But what we really want is the net impact each player has on each teammate. So we find the difference between the player’s performance with each teammate and his performance without that teammate, and we get the following results.

Now we get a pretty clean picture. Lowry is fantastic across the board. Patterson is solid for some, great for others. Same for Nogueira. As expected, Siakam is a disaster for many, but surprisingly not so much for some. Joseph is predictably rough for everyone what with him being Lowry’s direct substitution. Players like Valanciunas, Carroll, Terrence Ross and DeRozan are roughly average (with DeRozan skewing particularly negative due to the relative ineffectiveness of his bench unit compared to Lowry’s), but have occasional very good fits and occasional very bad ones.

Some stand out conclusions based on the above, before we move on to some lineup construction.

There is one player on the roster who does better away from Lowry than with him, Pascal Siakam, the guy the Raptors shoehorned into the starting power forward role beside Lowry for most of the season so far. It’s hard to find guys who can perform without Lowry on the court, so Siakam should be used almost exclusively without Lowry. Siakam’s impact on Lowry is both a) the worst impact of any player on Lowry and b) the worst impact of Siakam on any player, so yeah, let’s not play Siakam with Lowry ever again. His impact is so terrible it can be seen bleeding into the impacts the other starters have on each other.

But his impact is not terrible for everyone. It’s just poor for Joseph and Norman Powell, and is actually positive for Ross and significantly so for Nogueira. Ross, Nogueira and Powell all have positive impacts on Siakam’s play, the former two to a pretty significant degree. All signs point to playing Siakam with the bench units being a good idea.

There are all the obvious ones we’ve seen all year, like how significant Patterson’s impact is on the starters compared to the bench.

One concerning thing that will be hard to navigate around is just how much Joseph has struggled with basically everyone this season. He’s been OK with Lowry, but by all accounts he absolutely cannot play with DeRozan or Valanciunas (with his impacts on those players, and theirs on him, all worse than -12). This defeats the purpose of a backup point guard, especially if you want to stagger rotations to keep an all-star on the court. But perhaps you don’t stagger them, and run some bench lineups with all the players Joseph has done the best with — like Powell, Ross, Siakam and Nogueira. The offence might come in spurts, but the defence should be pretty good with a lineup like that. It’s possible Delon Wright’s return could unlock some possibilities but we have no data on his impact, of course.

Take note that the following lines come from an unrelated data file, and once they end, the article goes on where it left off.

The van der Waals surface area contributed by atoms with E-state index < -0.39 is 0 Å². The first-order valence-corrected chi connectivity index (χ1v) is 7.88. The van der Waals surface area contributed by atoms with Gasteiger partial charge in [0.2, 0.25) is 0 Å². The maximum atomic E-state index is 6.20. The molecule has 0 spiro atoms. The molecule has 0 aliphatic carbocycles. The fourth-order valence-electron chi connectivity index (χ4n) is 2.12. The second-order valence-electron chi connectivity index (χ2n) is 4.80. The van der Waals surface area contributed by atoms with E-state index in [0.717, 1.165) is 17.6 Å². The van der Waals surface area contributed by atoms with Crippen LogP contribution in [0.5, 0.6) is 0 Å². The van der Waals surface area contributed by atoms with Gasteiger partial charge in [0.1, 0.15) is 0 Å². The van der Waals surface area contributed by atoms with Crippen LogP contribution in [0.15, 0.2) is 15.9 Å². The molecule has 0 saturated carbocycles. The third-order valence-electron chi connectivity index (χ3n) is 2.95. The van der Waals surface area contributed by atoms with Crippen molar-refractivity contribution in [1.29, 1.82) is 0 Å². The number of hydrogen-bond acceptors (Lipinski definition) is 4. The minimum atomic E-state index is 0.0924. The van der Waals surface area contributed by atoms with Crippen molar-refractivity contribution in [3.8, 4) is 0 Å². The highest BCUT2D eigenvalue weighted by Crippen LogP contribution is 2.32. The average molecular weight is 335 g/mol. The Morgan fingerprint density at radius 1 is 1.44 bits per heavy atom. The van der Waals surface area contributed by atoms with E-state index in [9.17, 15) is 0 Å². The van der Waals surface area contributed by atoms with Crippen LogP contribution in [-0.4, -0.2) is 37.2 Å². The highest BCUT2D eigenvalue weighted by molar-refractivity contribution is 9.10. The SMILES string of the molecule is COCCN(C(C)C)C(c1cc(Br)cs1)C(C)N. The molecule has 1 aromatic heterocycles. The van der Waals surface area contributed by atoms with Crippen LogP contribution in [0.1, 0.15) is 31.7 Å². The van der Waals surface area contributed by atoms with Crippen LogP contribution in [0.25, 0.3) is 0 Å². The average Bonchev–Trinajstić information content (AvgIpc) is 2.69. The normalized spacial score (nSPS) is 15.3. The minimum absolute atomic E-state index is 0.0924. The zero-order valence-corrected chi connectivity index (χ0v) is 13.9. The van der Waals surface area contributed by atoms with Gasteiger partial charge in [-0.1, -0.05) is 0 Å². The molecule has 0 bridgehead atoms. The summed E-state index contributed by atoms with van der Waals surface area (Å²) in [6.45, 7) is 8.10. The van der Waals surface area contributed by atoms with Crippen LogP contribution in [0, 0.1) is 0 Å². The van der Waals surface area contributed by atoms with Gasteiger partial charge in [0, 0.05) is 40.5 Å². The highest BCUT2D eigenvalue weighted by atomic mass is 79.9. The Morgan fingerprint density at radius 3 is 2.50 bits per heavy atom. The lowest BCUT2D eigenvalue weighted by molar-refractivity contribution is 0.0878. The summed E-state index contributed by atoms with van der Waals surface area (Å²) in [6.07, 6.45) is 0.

We’ll get deeper into full five man unit construction next week, using some three-man lineup samples and trying to find enough units to build a rough rotation to get an idea of how many minutes each player would have to play. But for now, let’s settle on some simple ground rules based on the above.

Three Rotation Conclusions

  1. Play Siakam next to JV, Carroll, DD or Lowry as little as possible, but definitely never with more than one at the same time, let alone with all of them (and ideally literally zero minutes ever with Carroll or Valanciunas). Find him time with the bench units if Sullinger is still unable to play basketball (although I should note: the one player Sullinger has a positive “with” value beside is Nogueira, so if you have to use him, use him exclusively as the bench PF in Siakam’s place).
  2. Start Patterson, and don’t stop. He really unlocks the other starters’ games, and the bench unit’s productivity seems far less reliant on his presence.
  3. Play Joseph as little as possible with DeRozan and Valanciunas. DeRozan is hard to avoid (maybe try some no-star bench units for short stretches to see if they survive — it’s not like the DeRozan plus bench unit is holding its own, anyway), but never put JV out there with Joseph, and certainly not with both Joseph and DeRozan. Save his time for playing with the starters, who should also be the closers, by the way, since Joseph has struggled so much all year.

I think that’s enough for this week. Do you disagree with any of the above? Have any commentary on any surprising or particularly egregiously bad (or good and underused) pairings I missed? Let me know what you think.

All stats per